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$19.5M supplemental for Cimarron/I-25; uncertainty on schedule, landscaping funds

       A final answer to the budget question for the Cimarron/I-25 interchange project was provided at the Dec. 18 meeting of the Colorado Transportation Commission, when the body approved $19.55 million in supplemental funds.
       Now estimated to cost $116 million, the project itself has never been in doubt, according to Colorado Department of Transportation (CDOT) officials, but the funding issues
The basic design for the Cimarron/I-25 interchange that is scheduled for construction between 2015 and 2017, with a budget of $116 million. State and local officials also envision future improvements a short distance to the west, at Eighth and Cimarron (the properties owned or needed are shown in purple), but there is as yet no schedule or funding for that.
Courtesy of Colorado Department of Transportation
have pushed the project completion date back from July 2017, as originally scheduled, to October or later that year. “Additional information regarding the project schedule will be distributed over the next few months,” a CDOT press release states.
       Les Gruen, transportation commissioner for the Pikes Peak region, offered optimistic comments after the meeting, touching on the schedule question. “The Transportation Commission approval of the new budget will allow CDOT to move ahead in selecting a design-build contractor team to take advantage of a full construction season in 2015, and minimize the risks of extending the project duration beyond 2017.”
       The project is planned as a “design-build” type, in which only about 20 percent of the work is precisely defined, giving the contractor flexibility to work out the details on the other 80 percent once the project gets going.
       Despite its new, larger budget, Cimarron still lacks a confirmed source for an estimated $3 million in landscaping work. However, CDOT Regional Transportation Director Karen Rowe emphasized in an interview that this amenity remains “in the project scope.” Her hope that the needed funds will become available as the process moves forward, either from another source or through savings in the work itself.
       CDOT revealed in October that Cimarron needed more money after seeing contractor bids for state projects rising by 15 to 20 percent.
       “Higher construction costs resulting from material and labor cost increases as well as supply and demand, have become the norm nationally over the last several months, resulting in the current construction-industry bidding environment, affecting transportation projects across the state,” Rowe said.
       In November, the Pikes Peak Area Council of Governments OK'd a CDOT strategy to add $20 million to the previous Cimarron budget. But the Transportation Commission did not approve that. Instead, at their meeting later in November, commission members expressed worry about cost hikes statewide and asked whether there had been enough “belt-tightening” on Cimarron, Rowe explained.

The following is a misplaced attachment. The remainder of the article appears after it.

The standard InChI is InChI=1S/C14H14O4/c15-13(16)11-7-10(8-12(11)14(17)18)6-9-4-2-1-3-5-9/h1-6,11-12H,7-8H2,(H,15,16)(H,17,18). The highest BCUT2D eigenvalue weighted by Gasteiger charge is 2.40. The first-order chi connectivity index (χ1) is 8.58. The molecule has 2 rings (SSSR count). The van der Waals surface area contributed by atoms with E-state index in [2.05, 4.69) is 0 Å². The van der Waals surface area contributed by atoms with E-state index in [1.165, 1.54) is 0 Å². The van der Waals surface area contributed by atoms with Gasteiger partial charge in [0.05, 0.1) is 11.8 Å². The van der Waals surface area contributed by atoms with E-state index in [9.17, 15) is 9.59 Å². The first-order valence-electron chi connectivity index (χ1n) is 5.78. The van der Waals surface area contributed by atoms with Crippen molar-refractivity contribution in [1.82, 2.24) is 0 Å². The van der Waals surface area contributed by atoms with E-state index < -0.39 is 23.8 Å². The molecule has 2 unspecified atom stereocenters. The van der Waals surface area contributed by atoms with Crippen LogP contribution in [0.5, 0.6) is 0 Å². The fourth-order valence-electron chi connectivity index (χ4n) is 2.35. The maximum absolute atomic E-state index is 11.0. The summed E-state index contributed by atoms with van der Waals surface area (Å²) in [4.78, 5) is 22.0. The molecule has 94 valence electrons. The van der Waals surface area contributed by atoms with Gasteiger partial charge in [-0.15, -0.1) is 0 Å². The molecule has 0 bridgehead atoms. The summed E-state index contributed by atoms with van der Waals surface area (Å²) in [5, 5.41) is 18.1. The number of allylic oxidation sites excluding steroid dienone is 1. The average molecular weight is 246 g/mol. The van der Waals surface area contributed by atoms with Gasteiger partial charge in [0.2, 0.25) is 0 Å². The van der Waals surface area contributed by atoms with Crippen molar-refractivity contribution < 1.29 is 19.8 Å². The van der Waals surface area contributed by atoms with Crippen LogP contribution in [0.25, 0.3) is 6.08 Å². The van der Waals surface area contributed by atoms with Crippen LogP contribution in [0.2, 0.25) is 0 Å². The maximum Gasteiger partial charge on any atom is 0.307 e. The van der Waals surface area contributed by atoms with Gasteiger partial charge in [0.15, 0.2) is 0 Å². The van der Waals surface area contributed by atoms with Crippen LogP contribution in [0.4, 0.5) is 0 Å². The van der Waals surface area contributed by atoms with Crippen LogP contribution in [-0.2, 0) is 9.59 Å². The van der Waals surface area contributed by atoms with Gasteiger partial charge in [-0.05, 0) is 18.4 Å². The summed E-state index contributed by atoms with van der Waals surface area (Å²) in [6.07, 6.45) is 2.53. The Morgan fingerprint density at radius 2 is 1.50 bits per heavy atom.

In a prepared statement after the Dec. 18 meeting, she said: “CDOT is greatly appreciative of the Transportation Commission's approval for the supplemental funding, especially Commissioner Gruen, who took the lead in working with CDOT on responding to the requests for additional due diligence.”
       Also helping the Cimarron case before the commission was an “independent estimate” of how much was needed for the supplemental funding. This is where the $19.55 million number came from. CDOT staff had estimated $15.5 million. “The independent estimate helped verify that the process CDOT used to establish the budget was sound and we have a solid and justifiable need to get the job done,” Rowe said.
       The sources for the supplemental funding are:
       - $5 million from RAMP (Responsible Acceleration of Maintenance and Partnerships) contingency funds from CDOT. Note: RAMP funds are already paying for most of the project cost.
       - $12.5 million from RPP (Regional Priority Projects) funds. Note: These are federal/state funds. Local governments like them because they can be used for a wide range of transportation projects. The November plan would have assigned up to $20 million in RPP, reducing that source for the region. So taking less RPP for Cimarron “is good news,” Rowe said.
       - $2.05 million in local matching funds from the City of Colorado Springs. Note: This will be in addition to $5 million the city has already put forward. The county has contributed $1 million.
       The Cimarron/I-25 project will replace the roughly half-century-old interchange, improve the alignment underneath it, replace the on/off ramps and straighten a curve along the interstate about a half-mile south of Cimarron. The project has been a priority for local officials for many years.

Westside Pioneer/press release
(Posted 12/18/14; Transportation: Cimarron/I-25)

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